An option strategy refers to purchasing and/or selling a combination of options and the underlying assets in order to achieve a desired payoff. Option strategies can be created to favor different market conditions such as, bullish, bearish or neutral. The options positions consist of long/short put/call option contracts.
Depending on the need and market forecast, different strategies can be implemented. Bullish strategies are implemented when the market outlook is bullish. Similarly bearish/neutral strategies are implemented when the market outlook is bearish/neutral. The most commonly used strategies are listed below:
Covered strategies involve taking a position in the option and the underlying.
- Covered Call: This strategy involved being long the underlying stock and short a call option on the same stock.
- Covered Put: This involves selling a put option and being short an equivalent amount of the underlying stock.
- Protective Put: A protective put involves buying an underlying stock and at the same time buying a put option on the same stock.
Spread strategies involve taking a position in two or more options of the same type (A spread)
- Bull Spread: Bull spread strategy can be created with both call and put options. A bull call spread involves buying a call option with a low exercise price, and selling another call option with a higher exercise price. Both calls will have the same underlying security and expiration month.
- Bear Spread: A bear call spread involves buying call options of a certain strike price and selling the same number of call options of lower strike price (in the money). Both calls will have the same underlying security and expiration month.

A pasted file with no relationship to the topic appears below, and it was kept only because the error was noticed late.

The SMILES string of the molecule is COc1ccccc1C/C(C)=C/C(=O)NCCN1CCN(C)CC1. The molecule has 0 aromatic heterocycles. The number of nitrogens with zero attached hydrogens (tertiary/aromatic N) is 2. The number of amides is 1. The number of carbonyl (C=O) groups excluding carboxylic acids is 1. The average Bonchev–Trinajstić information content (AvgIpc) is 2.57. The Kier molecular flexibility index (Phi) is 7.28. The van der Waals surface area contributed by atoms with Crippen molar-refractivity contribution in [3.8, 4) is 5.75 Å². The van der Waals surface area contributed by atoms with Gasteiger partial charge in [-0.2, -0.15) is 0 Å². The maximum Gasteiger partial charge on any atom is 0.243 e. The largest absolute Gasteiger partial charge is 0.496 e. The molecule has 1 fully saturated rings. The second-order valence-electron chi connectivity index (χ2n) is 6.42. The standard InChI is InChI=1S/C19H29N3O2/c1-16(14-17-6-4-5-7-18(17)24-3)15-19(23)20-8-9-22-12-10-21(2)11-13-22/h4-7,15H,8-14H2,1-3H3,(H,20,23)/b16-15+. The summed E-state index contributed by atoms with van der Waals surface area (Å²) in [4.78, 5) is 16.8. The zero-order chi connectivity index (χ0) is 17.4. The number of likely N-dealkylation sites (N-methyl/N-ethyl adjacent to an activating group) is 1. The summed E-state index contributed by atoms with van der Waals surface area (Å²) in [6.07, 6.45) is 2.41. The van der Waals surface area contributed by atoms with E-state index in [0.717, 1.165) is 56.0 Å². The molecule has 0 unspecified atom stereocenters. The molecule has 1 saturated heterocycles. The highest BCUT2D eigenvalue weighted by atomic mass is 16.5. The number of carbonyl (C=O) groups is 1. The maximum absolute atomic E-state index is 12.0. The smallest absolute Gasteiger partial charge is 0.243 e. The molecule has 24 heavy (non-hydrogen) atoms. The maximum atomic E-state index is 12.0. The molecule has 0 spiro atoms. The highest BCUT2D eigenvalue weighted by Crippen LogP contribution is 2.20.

- Box Spread: A box spread is created by a combination of a bull call spread and a bear put spread with identical expiry dates. This strategy provides minimum risk.
- Butterfly Spread: A butterfly spread is created by using 4 option positions. A long butterfly spread is implemented as follows:
- Long 1 call a high strike price
- Short 2 calls at an intermediate strike price
- Long 1 call at a low strike price
The strikes are equidistant.
- Calendar Spread: A calendar spread involves simultaneous purchase of a call option expiring in a particular month and the sale of the identical option expiring in another month.
Take a position in a mixture of calls & puts (A combination)
- Straddle: A long straddle involves buying one call and one put option at the same strike. Similarly a short straddle involves selling one call and one put option at the same strike.
- Strip and Strap: A strip involves combining one long call with two long puts. A strap involves combining two long calls with one long put.
- Strangle: A long strangle involves buying one call option and buying one put option at a lower strike. Similarly a short strangle involves selling one call option and one put option at a lower strike.
Option Strategies Spreadsheet
Download the Option Trading Strategies Spreadsheet – This spreadsheet helps you create any option strategy and view its profit and loss, and payoff diagram.